Gov. Phil Murphy turned up the pressure for his GOP challenger in the race for governor to concede.
Murphy’s comments were part of a day-long back and forth between his camp and those representing Jack Ciattarelli over the results of the gubernatorial election Nov. 2.
“We’re going to count every vote. That’s never been in question, right? That’s going to happen, but I think it’s incredibly dangerous when it’s mathematically impossible,” said Murphy at a press briefing Nov. 8. “I think it’s bigger than winning or losing. It gets to question what it is to be an American and respect the institutions…we count on as a society including democracy.”
“But if it’s mathematically impossible, it’s dangerous. This is not what America is about.”
The comments by Murphy came after a memo his campaign released that made the comparison between the Virginia gubernatorial election held on the same day as the one for the Garden State. Democrats estimate after the weekend there were 57,400 uncounted provisional ballots and Murphy has won 68.1% of vote-by-mail ballots that have come in since Wednesday.
The memo states that Murphy’s lead after the weekend stood at 65,404 votes or 2.59%— a percentage margin larger than Republican Glenn Youngkin’s 2.20% in Virginia, which the Republican Governors Association publicly described as “healthy.”
“The Race is Over”
Murphy’s campaign manager Mollie Binotto points to the fact that while Democrat Terry McAuliffe offered his concession days ago, Ciattarelli is “refusing to concede and face reality. By failing to publicly acknowledge that he has lost the race, Assemblyman Ciattarelli is misleading his supporters into thinking he has a chance to prevail. But he does not.”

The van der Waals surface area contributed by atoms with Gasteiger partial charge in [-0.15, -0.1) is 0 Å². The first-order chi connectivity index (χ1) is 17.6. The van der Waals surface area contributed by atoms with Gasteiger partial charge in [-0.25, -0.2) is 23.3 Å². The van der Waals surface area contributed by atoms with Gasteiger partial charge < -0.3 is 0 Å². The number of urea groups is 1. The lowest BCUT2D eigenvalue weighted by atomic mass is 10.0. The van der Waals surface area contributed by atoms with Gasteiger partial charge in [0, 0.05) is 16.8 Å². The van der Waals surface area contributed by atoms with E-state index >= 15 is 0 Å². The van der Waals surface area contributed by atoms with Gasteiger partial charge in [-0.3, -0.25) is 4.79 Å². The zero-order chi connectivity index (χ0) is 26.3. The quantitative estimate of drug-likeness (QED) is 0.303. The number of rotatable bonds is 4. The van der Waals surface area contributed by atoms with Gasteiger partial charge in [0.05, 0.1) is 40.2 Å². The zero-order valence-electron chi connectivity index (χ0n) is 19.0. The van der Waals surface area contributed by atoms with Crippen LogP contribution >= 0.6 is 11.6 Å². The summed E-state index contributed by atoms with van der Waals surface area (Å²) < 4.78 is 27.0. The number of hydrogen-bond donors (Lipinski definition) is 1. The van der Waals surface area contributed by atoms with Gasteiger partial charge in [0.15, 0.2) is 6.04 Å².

“The race is over,” said Binotto. “Ciattarelli is mathematically eliminated, and he must accept the results and concede the race. His continuing failure to do so is an assault on the integrity of our elections.”
But that is not the way the Ciattarelli campaign sees it. They claim that there is still a path to victory in making their case for a final count before any talk of the candidate making a formal concession to Murphy.
“At this time, we do not expect the provisional vote count to end with Jack Ciattarelli in the lead,” said Ciattarelli legal counsel Mark Sheridan. “However, that count may reduce the margin for Governor Murphy enough to warrant a full recount.”
The GOP campaign argued new election laws passed over the last few years they view as resulting in a “disjointed and excruciatingly slow vote counting process.” They placed the number of uncounted provisional ballots at 70,000, 12,600 higher than the Murphy campaign.
“We understand that Governor Murphy and his team are embarrassed that in a state with 1 million more registered Democrats and where Joe Biden won by 16 points, they are leading by such a small margin,” said Chris Russell, Ciattarelli’s top strategist. “But the Murphy campaign’s attempt to spin their lackluster performance will have no impact on our decision.”
Sheridan added “Waiting an additional day or two for all votes to be counted should not be controversial. Let me be clear, no one on this team is alleging fraud or malfeasance, as we have not seen any credible evidence of that.”
What is clear is that Ciattarelli is prepared to ask for a recount. There is no threshold in New Jersey that triggers an automatic recount and experts say a statewide recount would probably begin with questions of irregularities in one precinct, town or county. The applicant would have to point to something that allegedly happened in one location that could have reasonably happened in other areas of the state.
The person or group who asks for the recount, with a deadline of Nov. 19 to file, has to pay the costs, unless the recount changes the outcome of the election. If that happens, any costs that were paid are refunded. Ciattarelli has sent out email’s asking for donations to help his campaign in the case of a recount.
“We will make the decision to pursue a recount based on all of the facts, which includes that this is the first time New Jersey is conducting an election under the new law, using new technology and vote counting procedures,” said Sheridan.